Bonaran becomes the latest regional official to be jailed in the wake of the Akil scandal. The judge himself was convicted in June last year of taking bribes in connection with more than a dozen regional election disputes, and handed an unprecedented life sentence by the Jakarta Anti-Corruption Court — the stiffest sentence ever given in a graft case in Indonesia.

Others jailed in the same case include Ratu Atut Chosiyah, the former governor of Banten province, and Romi Herton, the former mayor of Palembang in South Sumatra, as well as a host of fixers and lawyers.

Saturday, May 09, 2015

Ex-Jambi Education Agency Head Arrested Over Rp 1.5b Graft Allegation

Jakarta Globe, May 08, 2015

The former head of the education office of Jambi City, identified only as R in
 this photo, is a suspect in the alleged corruption in the stationery procurement
of Rp 1.5 billion. (Antara Photo/Wahdi Septiawan)

Jakarta. The Jambi State Prosecutor’s Office on Friday said it had arrested the former head of Jambi City’s education agency over allegations of mismanagement in the stationery procurement budget worth billions of rupiah in 2013.

Karya Graham Hutagaol, chief of the intelligence unit at the Jambi State Prosecutor’s Office, said Rifai had been detained for the next 20 days as part of the investigation process after the State Prosecutor’s Office had compiled enough evidence and questioned 98 witnesses.

“We decided to arrest Rifai as an attempt to prevent the suspect from destroying the evidence and from fleeing,” said Karya.

Rifai, who was named a graft suspect in February, has been accused of corruption to the tune of Rp 1.5 billion ($114,000) in connection to misappropriation of stationery procurement for various schools in the city.

Karya said the project should have been openly auctioned given the large amount of cash, but instead it was divided into 76 packets and then given directly to eight partners that delivered the budget in cash to the schools instead of procured stationery.

Karya added that Rp 1.5 billion was divided in order to avoid an open auction process and that the partners were simply designated as “formality.”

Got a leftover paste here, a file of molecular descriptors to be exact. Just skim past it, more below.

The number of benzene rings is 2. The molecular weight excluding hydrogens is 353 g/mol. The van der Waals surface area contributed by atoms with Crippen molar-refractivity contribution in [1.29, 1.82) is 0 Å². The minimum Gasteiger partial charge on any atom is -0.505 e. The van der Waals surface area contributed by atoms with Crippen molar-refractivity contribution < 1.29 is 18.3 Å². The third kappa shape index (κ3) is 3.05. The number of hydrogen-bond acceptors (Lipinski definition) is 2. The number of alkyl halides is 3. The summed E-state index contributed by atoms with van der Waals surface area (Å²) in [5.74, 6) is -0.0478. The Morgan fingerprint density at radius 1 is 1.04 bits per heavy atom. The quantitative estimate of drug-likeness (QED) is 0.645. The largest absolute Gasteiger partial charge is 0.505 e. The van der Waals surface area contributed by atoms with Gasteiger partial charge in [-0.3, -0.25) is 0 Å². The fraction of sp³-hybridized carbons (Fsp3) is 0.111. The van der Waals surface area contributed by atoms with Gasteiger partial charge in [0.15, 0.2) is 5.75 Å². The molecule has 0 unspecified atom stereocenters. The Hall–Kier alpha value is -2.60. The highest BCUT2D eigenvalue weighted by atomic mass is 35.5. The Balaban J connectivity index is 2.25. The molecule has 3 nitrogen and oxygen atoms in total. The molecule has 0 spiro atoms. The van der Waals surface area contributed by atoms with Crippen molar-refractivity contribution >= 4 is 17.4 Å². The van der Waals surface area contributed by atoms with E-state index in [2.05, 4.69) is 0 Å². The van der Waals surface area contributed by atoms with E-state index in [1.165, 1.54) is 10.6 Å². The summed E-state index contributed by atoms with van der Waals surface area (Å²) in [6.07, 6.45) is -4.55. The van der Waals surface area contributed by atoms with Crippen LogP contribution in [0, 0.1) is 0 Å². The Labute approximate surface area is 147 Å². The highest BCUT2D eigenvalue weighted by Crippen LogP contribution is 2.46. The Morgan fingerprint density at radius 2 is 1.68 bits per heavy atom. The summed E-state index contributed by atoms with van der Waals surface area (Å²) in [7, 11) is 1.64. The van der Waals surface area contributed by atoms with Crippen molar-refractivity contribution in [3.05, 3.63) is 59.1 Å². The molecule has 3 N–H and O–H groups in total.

The state prosecutor’s office estimated at least Rp 1 billion in state losses.

According to Karya, Rifai is charged with a 2001 law on anti-corruption and could serve at least five years’ jail time.

Thursday, May 07, 2015

Google Indonesia Wants to Know Your Business and Help You Market It

Jakarta Globe, Tabita Diela, May 07, 2015

A logo is pictured at Google’s European Engineering Center in Zurich,
Switzerland on April 16, 2015. (Reuters Photo/Arnd Wiegmann)

Jakarta. Google Indonesia, the local arm of the global Internet giant, launched on Thursday a free platform called “Google Bisnisku” that will allow small and micro businesses to register and promote their works over the Internet.

The service will let Google to recognize almost every small and medium-size enterprise in Indonesia, offering free services to widen the businesses’ exposure to markets.

“Every kind of business can have the online presence while building its credibility and visibility on the eye of the customers without any charge with Google Bisnisku,” said Mira Sumanti, Google Indonesia’s head of small and micro business.

A recent study by Google and  Ipsos MediaCT, a Paris-based media research firm, fund that business with complete information on the internet can attract 29 percent more customers, Mira said.

Indonesia is home to 56.5 million SMEs with monthly sales between Rp 100 million and Rp 4 billion ($7,700 and $308,000), data from the Cooperative and SME Ministry showed.

A business owner can register with the program simply by logging in to the “Business” section on the Google.com home page. The owner must wait for around two weeks to receive the verification code mailed.

“We need to send it by mail to make sure of the validity and the presence of its owner is such as the address,” Mira said.

After the validation process has been completed, anyone who has registered can then find the business’s name, address, operating hours and phone number at the right side of Google.com’s page. Both customers and the business owner can leave ratings, feedback or comments on the page.

Maulana Cristanto, who owns Locco Gelato, a small ice cream shop in Bumi Serpong Damai City at Tangerang District, is enthusiastic of the new Google facilities. “I’ve been wanting to have my shop on the right side of Google’s search page, just like those big companies do.”

“I hope it will increase awareness about my shop because they can see my shop address right on the first page,” Maulana said.

Right now, search results for “Locco Gelato” only show lists of some blogs, its website and Twitter account.

Google also offers business owner the ability to view simple statistics that might help the business, such as how many people search for their business, how often they look for it, and when is the busiest time at the store.

“We want to introduce hundreds of Indonesia’s local business with the importance of being online,” said Jason Tedjasukmana, Google Indonesia’s head of communications at the press conference on Thursday.

“Small businesses help the economy. We’ve seen how Indonesian economic growth was very slow in the first quarter — 4.71 percent, the weakest since the 4.12 percent pace in the third quarter of 2009. With those small businesses thriving, we might have a chance to grow,” he said.

GlobeAsia